Saturday, July 30, 2011

Our American Future; Public Policy, Government and Economics

Government and economics are two entirely different subjects, aren't they?

No, they're not, at least not in America. Let's talk about NORMATIVE ECONOMICS, public policy and what kind of country we'll choose to be in the future.

The kind of government we choose will determine our economic system and vice versa. And that choice will determine our general well-being and prosperity, too. Free market capitalism requires limited government, and free consumer choice is predicated on free market capitalism. On the other hand, expansive command and control governments limit what the consumer can buy as well as what price he must pay.

PRICE DISCOVERY is a market based term which means that individual prices are determined through the interaction of buyers and sellers in the marketplace. Buyers and sellers align to establish the price of a product or service. Pricing is market based.

Government run economies don't have price discovery. Government sets the price, what's produced, how much is produced and so forth. No market and no customer choice.

Limited government, capitalism and personal freedoms served as the foundation for our free and free market American society. This alignment of limited government, capitalism and personal freedom was then and generally still is unlike prevailing conditions in most of the world.

In other words, the more government entitlements we choose, the less free we will be. The less free we are, the less free market prosperity we'll experience. And the less general prosperity we have, the less economic growth we'll experience. So more government requires more taxes, which results in less growth, which generates less prosperity and so forth.

The Debt Ceiling and the Pursuit of Happiness argues that our unique brand of American Exceptionalism rests on a moral foundation as well as an economic one. Accordingly, the argument today about the proper size of government and entitlement programs is really a fight over the decades long trend toward statism. The article makes the moral case for the personal benefits of self-reliance, hard work, earned success and limited government. It therefore concludes that the current national financial debate about the debt ceiling is inextricably linked to the right to life, liberty and the pursuit of happiness. In other words, it's about what the Founding Fathers had to say about what kind of country we would be.

Simply stated, the debate over the debt ceiling is really an argument about NORMATIVE ECONOMICS and public policy.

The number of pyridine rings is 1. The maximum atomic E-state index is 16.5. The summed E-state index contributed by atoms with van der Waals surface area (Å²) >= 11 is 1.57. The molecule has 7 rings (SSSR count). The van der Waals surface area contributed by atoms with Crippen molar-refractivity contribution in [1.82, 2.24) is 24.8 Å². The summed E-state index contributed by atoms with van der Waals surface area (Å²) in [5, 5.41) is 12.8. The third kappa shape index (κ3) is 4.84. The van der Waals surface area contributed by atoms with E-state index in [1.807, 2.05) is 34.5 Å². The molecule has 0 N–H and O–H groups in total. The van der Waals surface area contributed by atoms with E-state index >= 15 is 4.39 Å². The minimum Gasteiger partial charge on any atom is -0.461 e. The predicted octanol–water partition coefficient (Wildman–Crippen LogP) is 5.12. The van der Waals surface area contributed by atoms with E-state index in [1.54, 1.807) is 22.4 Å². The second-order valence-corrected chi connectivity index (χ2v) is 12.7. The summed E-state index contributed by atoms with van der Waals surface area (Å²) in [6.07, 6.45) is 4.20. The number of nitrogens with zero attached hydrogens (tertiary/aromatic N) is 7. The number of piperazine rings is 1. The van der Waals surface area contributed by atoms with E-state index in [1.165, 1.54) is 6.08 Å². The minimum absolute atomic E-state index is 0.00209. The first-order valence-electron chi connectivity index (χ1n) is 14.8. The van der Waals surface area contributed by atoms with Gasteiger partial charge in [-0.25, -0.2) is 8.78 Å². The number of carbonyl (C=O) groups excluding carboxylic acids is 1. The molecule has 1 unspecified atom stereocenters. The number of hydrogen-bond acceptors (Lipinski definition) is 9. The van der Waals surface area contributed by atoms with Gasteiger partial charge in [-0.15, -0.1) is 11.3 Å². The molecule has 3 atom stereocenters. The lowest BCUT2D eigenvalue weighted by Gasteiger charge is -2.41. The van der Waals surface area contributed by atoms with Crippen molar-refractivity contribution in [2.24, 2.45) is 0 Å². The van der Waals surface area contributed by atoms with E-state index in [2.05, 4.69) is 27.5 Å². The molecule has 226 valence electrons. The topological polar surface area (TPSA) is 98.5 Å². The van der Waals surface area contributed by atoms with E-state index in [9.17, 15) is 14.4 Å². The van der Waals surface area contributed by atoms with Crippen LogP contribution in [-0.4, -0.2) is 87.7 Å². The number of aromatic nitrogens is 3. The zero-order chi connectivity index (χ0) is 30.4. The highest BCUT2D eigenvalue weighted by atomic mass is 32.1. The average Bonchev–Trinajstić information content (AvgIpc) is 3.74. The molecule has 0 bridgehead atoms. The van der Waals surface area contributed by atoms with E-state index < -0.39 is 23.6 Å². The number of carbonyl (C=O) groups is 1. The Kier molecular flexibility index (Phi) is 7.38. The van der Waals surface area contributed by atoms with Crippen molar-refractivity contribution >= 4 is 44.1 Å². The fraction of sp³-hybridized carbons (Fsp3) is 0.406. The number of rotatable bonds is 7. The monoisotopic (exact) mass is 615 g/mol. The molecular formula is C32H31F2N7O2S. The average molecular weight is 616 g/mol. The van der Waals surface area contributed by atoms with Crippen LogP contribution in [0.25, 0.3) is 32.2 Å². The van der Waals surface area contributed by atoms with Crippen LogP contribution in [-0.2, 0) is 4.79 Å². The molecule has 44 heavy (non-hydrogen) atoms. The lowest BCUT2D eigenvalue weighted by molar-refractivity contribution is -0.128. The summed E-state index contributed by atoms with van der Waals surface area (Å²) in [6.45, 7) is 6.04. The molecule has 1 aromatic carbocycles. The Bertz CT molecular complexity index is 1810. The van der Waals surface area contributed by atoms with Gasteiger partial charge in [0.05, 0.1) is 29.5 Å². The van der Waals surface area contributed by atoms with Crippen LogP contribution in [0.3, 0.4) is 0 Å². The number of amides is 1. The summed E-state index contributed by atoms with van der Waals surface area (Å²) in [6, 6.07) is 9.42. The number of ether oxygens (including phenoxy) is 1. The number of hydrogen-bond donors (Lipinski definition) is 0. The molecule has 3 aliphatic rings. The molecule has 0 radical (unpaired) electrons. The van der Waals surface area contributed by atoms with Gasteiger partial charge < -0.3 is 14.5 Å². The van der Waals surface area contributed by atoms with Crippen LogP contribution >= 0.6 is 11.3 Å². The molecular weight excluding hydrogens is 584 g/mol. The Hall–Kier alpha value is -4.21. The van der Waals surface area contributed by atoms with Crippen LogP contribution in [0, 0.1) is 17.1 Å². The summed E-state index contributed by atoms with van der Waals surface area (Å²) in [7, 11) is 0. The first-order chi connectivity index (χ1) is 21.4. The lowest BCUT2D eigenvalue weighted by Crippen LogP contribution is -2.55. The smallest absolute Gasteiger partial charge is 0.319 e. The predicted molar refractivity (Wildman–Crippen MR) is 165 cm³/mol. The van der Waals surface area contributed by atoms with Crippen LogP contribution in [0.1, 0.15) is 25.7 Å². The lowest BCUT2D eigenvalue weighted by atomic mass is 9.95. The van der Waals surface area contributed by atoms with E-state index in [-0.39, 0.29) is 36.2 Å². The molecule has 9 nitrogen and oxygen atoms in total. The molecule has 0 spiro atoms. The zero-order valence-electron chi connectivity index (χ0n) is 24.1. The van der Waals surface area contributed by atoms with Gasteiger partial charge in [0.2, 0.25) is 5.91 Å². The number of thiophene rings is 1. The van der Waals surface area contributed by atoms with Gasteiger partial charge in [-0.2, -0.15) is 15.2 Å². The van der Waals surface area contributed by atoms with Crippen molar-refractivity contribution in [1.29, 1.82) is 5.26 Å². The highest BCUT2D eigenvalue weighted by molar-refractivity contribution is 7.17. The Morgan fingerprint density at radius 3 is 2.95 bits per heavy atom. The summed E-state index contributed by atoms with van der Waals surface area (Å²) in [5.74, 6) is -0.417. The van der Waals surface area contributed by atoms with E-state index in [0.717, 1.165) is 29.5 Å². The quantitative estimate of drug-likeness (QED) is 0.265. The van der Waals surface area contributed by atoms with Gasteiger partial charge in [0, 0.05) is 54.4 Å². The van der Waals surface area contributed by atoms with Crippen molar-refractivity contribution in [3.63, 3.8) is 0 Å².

The case for less government is moral and based on the belief that our "unalienable" rights contained in the Declaration of Independence will encourage us individually to pursue our chosen dreams through things such as self-reliance, sacrifice, earned success and hard work. These are essential to a free society.

Unlike other countries, the Founding Fathers chose to put all this down in a written constitution. In our Constitution, "We the People" are the explicit source of all governmental powers and government is our servant. What the people say the government must do. A simple and straightforward statement.

Thus, today we the people aren't merely faced with an economic problem in need of solution but, even more importantly, a moral issue which must be addressed. Will our country continue to honor as ideals self-realization, individual opportunity and earned success? Or will we choose to go farther down the path of income redistribution, guarantees and leveling?

The choice is ours to make. The Founders saw to that.

The "progressives" of today talk about fairness and what "ought to be". Bigger government is the result, if not the stated goal. Things like the new health care legislation are presented as "should be" basic American rights. Similarly, preserving the social security system "as is" is sold as what "should be". And so on.

Do we want our kids to be self-reliant or government dependent? Do we choose to embrace equal opportunity or move away from merit and toward equal results?

The editorial puts it this way, "Consider a few facts. The Bureau of Economic analysis tells us that total government spending at all levels has risen to 37% of gross domestic product today from 27% in 1960--and is set to reach 50% by 2038. The Tax Foundation reports that between 1986 and 2008, the share of federal income taxes paid by the top 5% of earners has risen to 59% from 43%. Between 1986 and 2009, the percentage of Americans who pay zero or negative federal income taxes has increased to 51% from 18.5%. And all this is accompanied by an increase in our national debt to 100% of GDP today from 42% in 1980."

What used to be the American way needs to be argued for loudly in moral and not just economic terms in in the months and years ahead. Otherwise our personal freedoms will dwindle and our general well-being, security and world leadership will continue to wane.

Thanks. Bob.

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